Government Operations:

Federal Programs with a Financial Eligibility Component

GAO-06-292R: Published: Dec 14, 2005. Publicly Released: Dec 14, 2005.

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Each year, federal benefit programs make billions of dollars of improper payments, in some cases, due to inaccurate personal and financial information provided by applicants. For federal agencies administering those programs, getting reliable personal and financial information is vital for making good decisions about whether an individual or business is eligible for federal benefits. As one of the largest repositories of personal and financial information in the United States, IRS has a number of data-sharing relationships with federal agencies to help verify applicant-provided information. This letter conveys information Congress requested as a part of work we conducted on verifying financial information at federal agencies, including the IRS. As agreed, we (1) compiled a listing of federal benefit programs with a financial eligibility component and (2) described documentation requirements to qualify for these programs.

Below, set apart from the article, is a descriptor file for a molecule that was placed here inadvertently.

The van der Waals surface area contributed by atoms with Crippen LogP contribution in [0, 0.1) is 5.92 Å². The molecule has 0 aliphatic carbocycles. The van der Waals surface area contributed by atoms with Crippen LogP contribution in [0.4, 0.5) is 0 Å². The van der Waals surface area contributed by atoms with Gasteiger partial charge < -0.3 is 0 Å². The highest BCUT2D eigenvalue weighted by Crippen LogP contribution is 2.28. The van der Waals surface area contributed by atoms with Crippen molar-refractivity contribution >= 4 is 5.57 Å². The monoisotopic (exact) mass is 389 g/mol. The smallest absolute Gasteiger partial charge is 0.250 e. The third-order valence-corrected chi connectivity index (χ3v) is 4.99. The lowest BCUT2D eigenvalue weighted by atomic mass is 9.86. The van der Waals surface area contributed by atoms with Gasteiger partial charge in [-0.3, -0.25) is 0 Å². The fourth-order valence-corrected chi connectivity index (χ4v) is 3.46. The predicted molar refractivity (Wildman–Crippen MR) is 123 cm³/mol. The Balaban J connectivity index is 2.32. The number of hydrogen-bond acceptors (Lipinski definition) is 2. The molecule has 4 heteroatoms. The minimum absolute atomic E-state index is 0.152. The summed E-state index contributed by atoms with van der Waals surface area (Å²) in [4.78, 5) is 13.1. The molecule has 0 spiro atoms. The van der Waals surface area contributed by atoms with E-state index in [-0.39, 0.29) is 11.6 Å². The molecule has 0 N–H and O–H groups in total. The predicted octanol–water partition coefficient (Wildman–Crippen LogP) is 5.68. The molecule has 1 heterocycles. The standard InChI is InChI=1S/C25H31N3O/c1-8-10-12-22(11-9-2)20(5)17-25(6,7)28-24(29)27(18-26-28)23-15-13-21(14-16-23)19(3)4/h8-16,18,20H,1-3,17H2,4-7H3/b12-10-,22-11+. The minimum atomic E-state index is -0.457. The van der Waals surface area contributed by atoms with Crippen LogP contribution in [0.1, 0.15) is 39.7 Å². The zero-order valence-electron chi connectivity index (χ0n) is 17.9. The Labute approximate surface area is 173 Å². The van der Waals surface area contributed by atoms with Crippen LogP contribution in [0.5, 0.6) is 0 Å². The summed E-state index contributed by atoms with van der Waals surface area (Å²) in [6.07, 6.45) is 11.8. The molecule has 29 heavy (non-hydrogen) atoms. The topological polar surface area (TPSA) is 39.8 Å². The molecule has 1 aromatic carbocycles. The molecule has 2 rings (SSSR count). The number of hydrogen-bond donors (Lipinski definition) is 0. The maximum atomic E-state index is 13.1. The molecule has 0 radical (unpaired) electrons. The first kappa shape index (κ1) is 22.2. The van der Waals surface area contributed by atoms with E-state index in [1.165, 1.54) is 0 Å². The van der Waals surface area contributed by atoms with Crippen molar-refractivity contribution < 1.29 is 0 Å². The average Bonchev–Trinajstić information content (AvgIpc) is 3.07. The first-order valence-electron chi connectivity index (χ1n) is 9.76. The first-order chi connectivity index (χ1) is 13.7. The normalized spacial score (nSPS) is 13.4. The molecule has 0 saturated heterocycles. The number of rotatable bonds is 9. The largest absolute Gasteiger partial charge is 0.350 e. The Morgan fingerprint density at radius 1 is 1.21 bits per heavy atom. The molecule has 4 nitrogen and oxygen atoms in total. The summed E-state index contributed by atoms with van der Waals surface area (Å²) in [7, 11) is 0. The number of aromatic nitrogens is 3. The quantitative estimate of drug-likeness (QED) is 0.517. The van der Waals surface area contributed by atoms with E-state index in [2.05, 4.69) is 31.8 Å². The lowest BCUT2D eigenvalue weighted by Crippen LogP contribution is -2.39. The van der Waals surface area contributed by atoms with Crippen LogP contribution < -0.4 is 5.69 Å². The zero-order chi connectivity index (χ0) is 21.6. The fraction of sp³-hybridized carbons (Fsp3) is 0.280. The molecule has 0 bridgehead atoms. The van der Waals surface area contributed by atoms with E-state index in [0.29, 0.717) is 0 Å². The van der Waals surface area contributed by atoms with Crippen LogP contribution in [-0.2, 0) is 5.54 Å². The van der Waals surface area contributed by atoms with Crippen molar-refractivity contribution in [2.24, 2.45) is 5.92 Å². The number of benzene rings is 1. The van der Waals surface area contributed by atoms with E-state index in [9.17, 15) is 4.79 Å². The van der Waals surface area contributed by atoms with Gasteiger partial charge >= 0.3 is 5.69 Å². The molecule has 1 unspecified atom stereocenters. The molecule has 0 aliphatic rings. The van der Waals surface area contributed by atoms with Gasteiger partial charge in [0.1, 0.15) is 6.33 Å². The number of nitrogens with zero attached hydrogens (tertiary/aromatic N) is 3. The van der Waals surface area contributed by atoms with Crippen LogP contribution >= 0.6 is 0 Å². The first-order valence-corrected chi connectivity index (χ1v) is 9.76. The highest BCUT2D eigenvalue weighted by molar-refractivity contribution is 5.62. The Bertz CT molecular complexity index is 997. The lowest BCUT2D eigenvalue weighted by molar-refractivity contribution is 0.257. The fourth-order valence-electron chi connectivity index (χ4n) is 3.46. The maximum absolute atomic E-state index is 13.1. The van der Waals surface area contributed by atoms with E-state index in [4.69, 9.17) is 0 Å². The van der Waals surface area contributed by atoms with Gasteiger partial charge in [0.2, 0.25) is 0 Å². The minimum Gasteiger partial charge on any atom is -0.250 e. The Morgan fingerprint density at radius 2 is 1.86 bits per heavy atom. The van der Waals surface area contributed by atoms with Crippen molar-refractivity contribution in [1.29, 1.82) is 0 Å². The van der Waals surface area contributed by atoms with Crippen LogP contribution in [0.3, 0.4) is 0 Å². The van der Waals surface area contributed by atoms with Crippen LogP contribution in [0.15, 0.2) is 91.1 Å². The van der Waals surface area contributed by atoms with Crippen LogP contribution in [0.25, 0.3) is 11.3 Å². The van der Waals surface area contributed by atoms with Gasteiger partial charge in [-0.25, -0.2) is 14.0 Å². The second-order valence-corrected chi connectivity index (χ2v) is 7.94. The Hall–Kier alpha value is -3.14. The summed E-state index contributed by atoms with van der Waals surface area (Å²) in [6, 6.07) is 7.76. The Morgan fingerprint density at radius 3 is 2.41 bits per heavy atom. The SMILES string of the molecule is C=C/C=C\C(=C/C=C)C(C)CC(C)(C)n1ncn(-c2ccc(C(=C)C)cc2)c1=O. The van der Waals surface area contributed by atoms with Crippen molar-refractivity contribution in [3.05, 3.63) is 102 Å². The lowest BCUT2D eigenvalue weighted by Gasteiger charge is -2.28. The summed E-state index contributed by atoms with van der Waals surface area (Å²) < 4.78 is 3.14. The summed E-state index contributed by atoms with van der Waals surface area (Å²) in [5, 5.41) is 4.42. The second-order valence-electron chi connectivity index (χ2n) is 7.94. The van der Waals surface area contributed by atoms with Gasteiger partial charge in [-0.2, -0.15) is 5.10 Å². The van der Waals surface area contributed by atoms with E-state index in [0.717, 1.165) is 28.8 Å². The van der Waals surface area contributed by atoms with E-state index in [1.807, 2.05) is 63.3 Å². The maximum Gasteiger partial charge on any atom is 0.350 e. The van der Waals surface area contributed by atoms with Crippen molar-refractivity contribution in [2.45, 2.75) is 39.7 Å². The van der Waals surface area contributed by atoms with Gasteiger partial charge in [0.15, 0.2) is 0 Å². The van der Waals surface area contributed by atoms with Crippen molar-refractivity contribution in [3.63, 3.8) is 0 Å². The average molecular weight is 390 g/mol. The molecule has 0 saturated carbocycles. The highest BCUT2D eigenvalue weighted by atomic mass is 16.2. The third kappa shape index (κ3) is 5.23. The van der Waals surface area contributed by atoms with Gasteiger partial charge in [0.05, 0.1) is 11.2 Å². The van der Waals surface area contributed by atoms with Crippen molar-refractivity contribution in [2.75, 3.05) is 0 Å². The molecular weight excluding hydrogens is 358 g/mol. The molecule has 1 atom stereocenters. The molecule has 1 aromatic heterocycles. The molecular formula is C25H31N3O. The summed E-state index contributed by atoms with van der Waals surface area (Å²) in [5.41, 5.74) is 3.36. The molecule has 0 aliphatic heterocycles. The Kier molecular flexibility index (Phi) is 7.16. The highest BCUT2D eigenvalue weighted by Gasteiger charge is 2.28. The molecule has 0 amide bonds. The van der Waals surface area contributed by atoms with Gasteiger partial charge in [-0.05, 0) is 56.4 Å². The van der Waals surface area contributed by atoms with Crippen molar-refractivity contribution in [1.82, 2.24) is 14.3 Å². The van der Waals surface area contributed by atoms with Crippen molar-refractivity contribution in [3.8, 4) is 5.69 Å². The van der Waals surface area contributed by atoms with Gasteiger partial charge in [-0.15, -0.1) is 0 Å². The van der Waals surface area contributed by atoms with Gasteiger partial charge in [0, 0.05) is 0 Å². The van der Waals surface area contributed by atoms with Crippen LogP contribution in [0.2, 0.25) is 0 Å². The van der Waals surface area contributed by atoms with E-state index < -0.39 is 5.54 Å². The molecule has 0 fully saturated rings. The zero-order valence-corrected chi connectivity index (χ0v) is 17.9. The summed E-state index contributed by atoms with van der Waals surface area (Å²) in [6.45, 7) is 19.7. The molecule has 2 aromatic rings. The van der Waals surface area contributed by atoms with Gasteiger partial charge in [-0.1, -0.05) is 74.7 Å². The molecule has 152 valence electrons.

We found 74 federal benefit programs that met our criteria. The financial obligations for fiscal year 2003 varied by financial assistance type with approximately $16 billion in grants, approximately $158 billion in loans, approximately $62 billion in direct payments, and approximately $3 billion in insurance. More than half of these programs were offered by the U.S. Department of Agriculture (USDA). Federal benefit programs varied in the level of documentation required to support financial eligibility. Most required applicants or beneficiaries to provide financial information on an application plus additional supporting documentation. They generally allowed discretion in the type of supporting documentation applicants or beneficiaries could provide such as financial statements, payroll documents, and/or tax documents according to the eligibility requirements reported in the CFDA. One agency, the Small Business Administration (SBA), required applicants to complete an IRS form requesting that tax information be sent directly to the agency in addition to providing other financial documentation. Of the 74 programs with a financial eligibility component, USDA accounted for the most with 38 programs or 51 percent, and the U.S. Department of Housing and Urban Development (HUD) offered the second largest number with 9 programs or 12 percent. Fiscal year 2003 obligations for the programs ranged from about $1 million to $69 billion. In addition to completing an application, a majority of programs allowed applicants to provide financial documents and/or information provided at their discretion; some programs required applicants to provide specified documents and/or information; and a few programs required applicants to fill out an IRS form in addition to other documents in some cases.

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